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Single-Molecule Studies of Antibody Binding Using Carbon Nanotube Transistors

Creative Commons 'BY-SA' version 4.0 license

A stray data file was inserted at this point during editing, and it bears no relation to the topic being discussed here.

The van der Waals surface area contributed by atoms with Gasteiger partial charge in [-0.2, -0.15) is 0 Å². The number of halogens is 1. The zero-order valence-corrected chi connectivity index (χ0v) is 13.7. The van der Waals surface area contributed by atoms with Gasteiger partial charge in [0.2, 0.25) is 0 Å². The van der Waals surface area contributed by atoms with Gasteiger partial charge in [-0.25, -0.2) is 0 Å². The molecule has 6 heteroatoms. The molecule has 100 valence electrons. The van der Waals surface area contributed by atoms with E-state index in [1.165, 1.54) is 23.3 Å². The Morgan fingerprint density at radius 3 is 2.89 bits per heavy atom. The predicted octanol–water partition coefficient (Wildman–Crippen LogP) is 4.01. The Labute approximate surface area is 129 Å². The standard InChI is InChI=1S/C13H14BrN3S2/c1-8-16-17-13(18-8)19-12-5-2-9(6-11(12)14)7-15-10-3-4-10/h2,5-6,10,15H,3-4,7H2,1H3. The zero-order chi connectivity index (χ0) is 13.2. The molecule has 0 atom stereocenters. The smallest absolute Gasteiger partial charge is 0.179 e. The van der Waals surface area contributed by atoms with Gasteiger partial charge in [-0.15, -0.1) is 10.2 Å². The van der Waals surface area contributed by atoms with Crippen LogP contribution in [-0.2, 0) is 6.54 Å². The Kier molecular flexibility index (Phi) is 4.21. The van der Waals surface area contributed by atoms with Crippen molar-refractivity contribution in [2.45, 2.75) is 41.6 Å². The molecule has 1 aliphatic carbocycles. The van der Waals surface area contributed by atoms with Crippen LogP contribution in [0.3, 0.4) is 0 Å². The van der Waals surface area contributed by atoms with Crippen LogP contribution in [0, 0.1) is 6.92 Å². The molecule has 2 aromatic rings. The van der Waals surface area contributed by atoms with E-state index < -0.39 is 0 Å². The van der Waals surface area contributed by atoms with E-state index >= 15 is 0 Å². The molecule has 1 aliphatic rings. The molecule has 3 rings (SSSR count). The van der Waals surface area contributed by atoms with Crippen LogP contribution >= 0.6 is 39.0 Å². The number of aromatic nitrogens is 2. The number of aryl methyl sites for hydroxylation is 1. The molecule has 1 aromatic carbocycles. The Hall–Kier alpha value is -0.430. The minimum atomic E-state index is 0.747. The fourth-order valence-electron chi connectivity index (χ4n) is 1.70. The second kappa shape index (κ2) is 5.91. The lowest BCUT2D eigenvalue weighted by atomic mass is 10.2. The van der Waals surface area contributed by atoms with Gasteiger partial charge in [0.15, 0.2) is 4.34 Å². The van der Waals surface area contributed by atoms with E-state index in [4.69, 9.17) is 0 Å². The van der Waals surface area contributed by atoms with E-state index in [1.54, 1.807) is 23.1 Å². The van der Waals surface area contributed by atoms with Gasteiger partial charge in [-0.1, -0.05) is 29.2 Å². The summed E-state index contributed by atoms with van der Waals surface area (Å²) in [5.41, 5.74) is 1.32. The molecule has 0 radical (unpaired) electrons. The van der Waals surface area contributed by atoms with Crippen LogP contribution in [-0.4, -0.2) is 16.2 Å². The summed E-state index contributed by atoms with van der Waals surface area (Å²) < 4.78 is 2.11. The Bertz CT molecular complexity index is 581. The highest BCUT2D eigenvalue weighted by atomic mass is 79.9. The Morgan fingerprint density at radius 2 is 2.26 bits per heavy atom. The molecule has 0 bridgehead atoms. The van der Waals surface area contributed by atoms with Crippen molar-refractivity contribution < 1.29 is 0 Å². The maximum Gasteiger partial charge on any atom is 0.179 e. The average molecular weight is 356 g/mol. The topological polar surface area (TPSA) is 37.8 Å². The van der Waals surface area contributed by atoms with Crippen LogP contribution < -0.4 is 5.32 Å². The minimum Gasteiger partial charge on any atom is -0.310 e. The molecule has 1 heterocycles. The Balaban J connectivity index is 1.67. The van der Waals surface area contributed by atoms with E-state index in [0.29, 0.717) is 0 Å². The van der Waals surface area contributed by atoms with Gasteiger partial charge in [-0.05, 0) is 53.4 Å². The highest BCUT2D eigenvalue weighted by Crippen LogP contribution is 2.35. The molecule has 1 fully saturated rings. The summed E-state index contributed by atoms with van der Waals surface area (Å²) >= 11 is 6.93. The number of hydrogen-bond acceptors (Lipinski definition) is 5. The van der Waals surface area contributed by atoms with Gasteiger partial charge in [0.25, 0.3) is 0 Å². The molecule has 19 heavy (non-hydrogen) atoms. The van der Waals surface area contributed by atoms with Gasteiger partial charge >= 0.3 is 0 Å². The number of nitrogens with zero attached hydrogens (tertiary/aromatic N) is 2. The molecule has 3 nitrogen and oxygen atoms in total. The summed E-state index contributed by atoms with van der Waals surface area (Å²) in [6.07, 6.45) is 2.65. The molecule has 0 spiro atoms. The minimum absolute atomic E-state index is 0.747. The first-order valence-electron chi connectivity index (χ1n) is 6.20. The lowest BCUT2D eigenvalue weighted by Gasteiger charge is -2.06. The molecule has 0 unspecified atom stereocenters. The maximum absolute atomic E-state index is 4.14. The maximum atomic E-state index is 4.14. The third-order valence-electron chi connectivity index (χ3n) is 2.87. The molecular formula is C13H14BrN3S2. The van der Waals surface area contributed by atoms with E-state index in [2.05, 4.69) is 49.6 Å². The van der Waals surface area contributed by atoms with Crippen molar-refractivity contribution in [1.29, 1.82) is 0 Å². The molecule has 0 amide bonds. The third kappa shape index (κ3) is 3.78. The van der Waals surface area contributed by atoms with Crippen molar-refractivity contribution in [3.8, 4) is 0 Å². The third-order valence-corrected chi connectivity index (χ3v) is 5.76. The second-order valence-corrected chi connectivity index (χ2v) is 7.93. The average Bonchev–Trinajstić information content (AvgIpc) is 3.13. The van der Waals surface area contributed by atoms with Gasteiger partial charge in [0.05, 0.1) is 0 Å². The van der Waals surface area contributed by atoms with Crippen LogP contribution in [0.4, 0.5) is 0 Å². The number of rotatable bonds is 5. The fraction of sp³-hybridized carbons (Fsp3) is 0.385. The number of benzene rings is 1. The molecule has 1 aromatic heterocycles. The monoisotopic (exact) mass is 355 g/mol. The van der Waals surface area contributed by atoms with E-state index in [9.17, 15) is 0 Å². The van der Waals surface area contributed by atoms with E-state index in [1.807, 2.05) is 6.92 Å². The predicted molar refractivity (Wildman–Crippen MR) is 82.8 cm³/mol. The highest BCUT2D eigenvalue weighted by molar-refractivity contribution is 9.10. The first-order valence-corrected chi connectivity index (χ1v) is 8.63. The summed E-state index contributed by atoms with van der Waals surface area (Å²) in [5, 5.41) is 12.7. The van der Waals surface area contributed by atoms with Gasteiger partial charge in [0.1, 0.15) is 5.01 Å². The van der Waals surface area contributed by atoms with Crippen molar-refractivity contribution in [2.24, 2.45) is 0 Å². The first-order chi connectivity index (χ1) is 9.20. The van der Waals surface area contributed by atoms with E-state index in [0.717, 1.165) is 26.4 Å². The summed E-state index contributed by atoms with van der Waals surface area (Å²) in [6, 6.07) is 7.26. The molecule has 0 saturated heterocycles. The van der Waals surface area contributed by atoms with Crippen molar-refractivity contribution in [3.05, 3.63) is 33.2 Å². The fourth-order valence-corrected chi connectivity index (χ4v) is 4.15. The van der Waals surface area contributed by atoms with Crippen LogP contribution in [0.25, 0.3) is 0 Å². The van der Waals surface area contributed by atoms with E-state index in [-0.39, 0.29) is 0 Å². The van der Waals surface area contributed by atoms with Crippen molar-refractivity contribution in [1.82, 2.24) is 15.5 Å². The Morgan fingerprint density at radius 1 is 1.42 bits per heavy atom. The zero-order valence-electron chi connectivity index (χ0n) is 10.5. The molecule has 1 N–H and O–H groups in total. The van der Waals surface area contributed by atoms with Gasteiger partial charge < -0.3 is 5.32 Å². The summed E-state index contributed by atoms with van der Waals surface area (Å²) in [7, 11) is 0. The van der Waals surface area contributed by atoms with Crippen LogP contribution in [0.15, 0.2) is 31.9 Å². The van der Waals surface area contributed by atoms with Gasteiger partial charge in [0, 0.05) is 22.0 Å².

Monoclonal antibodies are being increasingly utilized as highly-specific sensing elements and linkers for biosensing and chemical detection applications. Ideally, such sensors would demonstrate a real-time response to analyte concentration, but devices incorporating antibodies are often limited by the kinetics of antibody-antigen binding, which can take tens of minutes to measure accurately. Fast, single-molecule techniques show potential for reducing measurement time and revealing kinetics that are otherwise hidden during ensemble measurements. In this work, field effect transistors (FET) based on carbon nanotubes were used to record the binding activity of antibody 3C6 molecules with paclitaxel at the microsecond timescale. Single-molecule measurements revealed individual antibody-antigen binding and unbinding events, with statistics correlated to paclitaxel concentration, while ensemble measurements exhibited no consistent dependence on paclitaxel concentration. Further analysis of the single-molecule binding statistics showed deviations from simple receptor-ligand binding, suggesting the presence of cooperative binding dynamics between the individual binding sites on the 3C6 molecule. The measurement accuracy of the binding dynamics was limited by bandwidth, suggesting that measurements performed at higher bandwidth could increase the accuracy of the binding kinetics values obtained. Equilibration times for the single-molecule carbon nanotube FETs were under 60 seconds, demonstrating rapid response times that can be used in real-time sensing applications.

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